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Joint Action Against Online Video Piracy in China

              Joint Action Against Online Video Piracy in China

Lawsuits Seeking RMB300 Million in Damages Filed Against Baidu and QVOD on
Claims of Spreading Pirated Videos and Engaging in Hotlinking

PR Newswire

BEIJING, Nov. 13, 2013

BEIJING, Nov. 13, 2013 /PRNewswire/ --Youku Tudou, Sohu Video, Tencent Video,
LeTV, MPA, the Motion Picture Association of America (MPAA), CODA, Wanda
Films, Enlight Media, Letv Films announce a joint declaration today in Beijing
to fight online video infringement and piracy both on PC and mobile Internet
in China. Meanwhile, the joint action announces legal action has been taken
against Baidu and QVOD for compensation as high as RMB300 million.

Representatives from more than a dozen Chinese and international film and
television production companies attended the joint action announcement in
Beijing. International attendees included the Motion Picture Association of
America, Sony Pictures Entertainment, Warner Brothers, Disney and Paramount.
Chinese attendees included the Capital Copyright Industry Alliance Capital
Protection Division, the China Radio and Television Association of the
Television Production Committee, and many Chinese production companies.

"Since 2009, the video industry is facing a more severe anti-piracy
situation," Sohu Group Chairman and CEO Charles Zhang said. "Especially when
those big Internet companies with resource advantages participate in
large-scale piracy. We cannot keep competing because where thieves and robbers
are having their way, law-abiding companies cannot survive. We may even have
to exit online video industry if such practices continue. Nobody will invest
in content, and China's online video industry will face the sad situation as
the music industry, which has already been destroyed by piracy, had faced
before. The video industry now has walked to crossroad. If to let such
industry malpractices continue, it would be a devastating blow to the core of
the copyright and creative industries."

"At present, mainstream video sites through healthy competition and
collaboration have established a stable ecosystem, including government
regulators, investors, production teams, other interested parties,
advertisers, users, etc," Youku Tudou Chairman and CEO Victor Koo said. "Among
them, the respect of intellectual property and copyright has been a virtuous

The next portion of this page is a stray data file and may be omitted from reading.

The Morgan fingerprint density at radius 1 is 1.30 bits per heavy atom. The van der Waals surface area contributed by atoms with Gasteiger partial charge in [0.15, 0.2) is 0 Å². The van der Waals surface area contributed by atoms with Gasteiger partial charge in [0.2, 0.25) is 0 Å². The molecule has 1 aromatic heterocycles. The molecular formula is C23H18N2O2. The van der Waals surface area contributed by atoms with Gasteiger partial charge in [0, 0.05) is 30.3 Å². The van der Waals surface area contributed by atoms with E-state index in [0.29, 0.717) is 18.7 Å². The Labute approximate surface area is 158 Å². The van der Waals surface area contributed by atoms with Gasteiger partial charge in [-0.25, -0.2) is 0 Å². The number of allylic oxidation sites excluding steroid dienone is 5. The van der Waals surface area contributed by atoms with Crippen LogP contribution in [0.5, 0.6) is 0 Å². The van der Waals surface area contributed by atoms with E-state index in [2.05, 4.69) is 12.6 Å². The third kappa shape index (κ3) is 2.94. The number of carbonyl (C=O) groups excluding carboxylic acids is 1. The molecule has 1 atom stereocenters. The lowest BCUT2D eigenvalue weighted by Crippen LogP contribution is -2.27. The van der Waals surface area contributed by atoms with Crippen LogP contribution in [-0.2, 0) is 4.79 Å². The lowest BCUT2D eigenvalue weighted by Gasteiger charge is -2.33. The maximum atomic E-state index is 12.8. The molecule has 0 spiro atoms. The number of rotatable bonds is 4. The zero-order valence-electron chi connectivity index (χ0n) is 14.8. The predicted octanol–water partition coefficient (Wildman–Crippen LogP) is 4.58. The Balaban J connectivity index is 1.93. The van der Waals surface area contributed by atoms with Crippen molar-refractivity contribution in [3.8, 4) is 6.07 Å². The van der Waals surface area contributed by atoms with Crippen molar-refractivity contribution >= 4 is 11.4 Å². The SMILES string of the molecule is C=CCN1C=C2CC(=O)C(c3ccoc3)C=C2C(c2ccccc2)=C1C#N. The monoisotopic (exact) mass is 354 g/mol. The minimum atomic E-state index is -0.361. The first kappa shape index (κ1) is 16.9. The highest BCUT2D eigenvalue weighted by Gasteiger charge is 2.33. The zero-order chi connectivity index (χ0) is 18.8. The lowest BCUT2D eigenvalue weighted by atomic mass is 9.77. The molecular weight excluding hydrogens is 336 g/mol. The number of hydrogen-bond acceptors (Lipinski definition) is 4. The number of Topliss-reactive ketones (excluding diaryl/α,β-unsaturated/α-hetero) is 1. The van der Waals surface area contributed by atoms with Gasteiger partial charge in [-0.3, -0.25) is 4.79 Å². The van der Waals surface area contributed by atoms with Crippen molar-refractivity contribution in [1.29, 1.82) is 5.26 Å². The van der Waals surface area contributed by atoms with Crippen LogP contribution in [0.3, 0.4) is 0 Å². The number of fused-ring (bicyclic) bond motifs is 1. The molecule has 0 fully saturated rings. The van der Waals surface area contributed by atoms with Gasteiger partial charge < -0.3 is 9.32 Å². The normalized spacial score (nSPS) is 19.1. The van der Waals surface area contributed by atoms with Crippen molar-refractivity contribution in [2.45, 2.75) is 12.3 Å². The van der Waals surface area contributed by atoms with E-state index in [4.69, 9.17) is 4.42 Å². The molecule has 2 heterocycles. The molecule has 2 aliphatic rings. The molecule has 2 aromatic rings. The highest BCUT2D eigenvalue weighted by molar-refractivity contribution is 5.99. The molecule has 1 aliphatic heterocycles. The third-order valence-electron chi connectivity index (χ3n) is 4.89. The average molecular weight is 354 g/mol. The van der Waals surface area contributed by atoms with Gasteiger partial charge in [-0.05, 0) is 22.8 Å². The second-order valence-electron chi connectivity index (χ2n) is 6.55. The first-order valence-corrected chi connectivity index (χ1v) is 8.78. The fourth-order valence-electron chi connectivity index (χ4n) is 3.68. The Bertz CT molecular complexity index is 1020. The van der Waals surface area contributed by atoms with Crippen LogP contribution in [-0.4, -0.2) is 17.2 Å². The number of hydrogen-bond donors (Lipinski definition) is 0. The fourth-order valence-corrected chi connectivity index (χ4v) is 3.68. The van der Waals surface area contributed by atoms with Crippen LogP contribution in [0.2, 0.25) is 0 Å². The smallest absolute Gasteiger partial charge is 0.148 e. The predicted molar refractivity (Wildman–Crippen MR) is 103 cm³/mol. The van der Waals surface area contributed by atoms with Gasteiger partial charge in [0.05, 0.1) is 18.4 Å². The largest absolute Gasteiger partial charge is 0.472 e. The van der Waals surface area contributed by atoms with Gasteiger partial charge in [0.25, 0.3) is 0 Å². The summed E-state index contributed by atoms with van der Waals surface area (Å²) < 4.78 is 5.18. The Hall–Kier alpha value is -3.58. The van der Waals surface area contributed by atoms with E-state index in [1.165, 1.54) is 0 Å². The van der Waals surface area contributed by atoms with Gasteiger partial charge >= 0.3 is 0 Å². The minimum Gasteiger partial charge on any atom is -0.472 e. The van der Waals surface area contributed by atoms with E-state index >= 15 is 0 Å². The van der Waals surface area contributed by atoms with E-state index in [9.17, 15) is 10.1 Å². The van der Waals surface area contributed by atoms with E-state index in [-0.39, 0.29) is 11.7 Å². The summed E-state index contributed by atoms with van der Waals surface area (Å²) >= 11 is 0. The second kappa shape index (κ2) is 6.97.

cycle to maintain the core of this ecosystem, especially in the mobile
Internet era. We hope more people can join in, and together, with government,
authorities and copyright holders to strengthen cooperation, enhance technical
measures, fight against hotlink, combat piracy, and jointly promote the
process of genuine network."

"To be able to provide high quality content to the end user, major legitimate
video sites have made a huge investment, and respecting copyright is one of
the most important investments," said SY Lau, Senior Executive Vice President
of Tencent and President of its Online Media Group. "Any investment to
circumvent copyright and other content shortcuts cannot be accepted as legal
and ethical. For infringement, Tencent Video has completed the bulk of notary
acts of hotlinking evidence, filed lawsuits against QVOD and will retain
rights to take legal actions against Baidu (Video).

"Such Internet crime is low cost and secretive," Liu Hong, LeTV COO and
shareholder of LeVision Pictures, said. "Infringement online is showing
explosive growth. On search engines you will find the first few ranked pages
are sites containing pirated material. Infringement and piracy to the
copyright holder causes significant damage. Since the second half of 2010,
LeTV has found evidence of 650 copyright violations by QVOC and evidence of
more than 800 infringement violations from Baidu's Yingyin."

"A large number of Chinese and foreign films and television productions are
distributed on rogue video sites that are easily built using light content
management systems," Wei Feng, China president of the Motion Picture
Association of America, said. "We must increase efforts to stop companies from
infringing copyrighted material and to pay for the damages for the loss of
copyright."

Baidu's infringement activities cover four main areas: the PC web, PC desktop
applications, mobile device applications and TV boxes. Four specific Baidu
products responsible for the distribution of and/or access to pirated content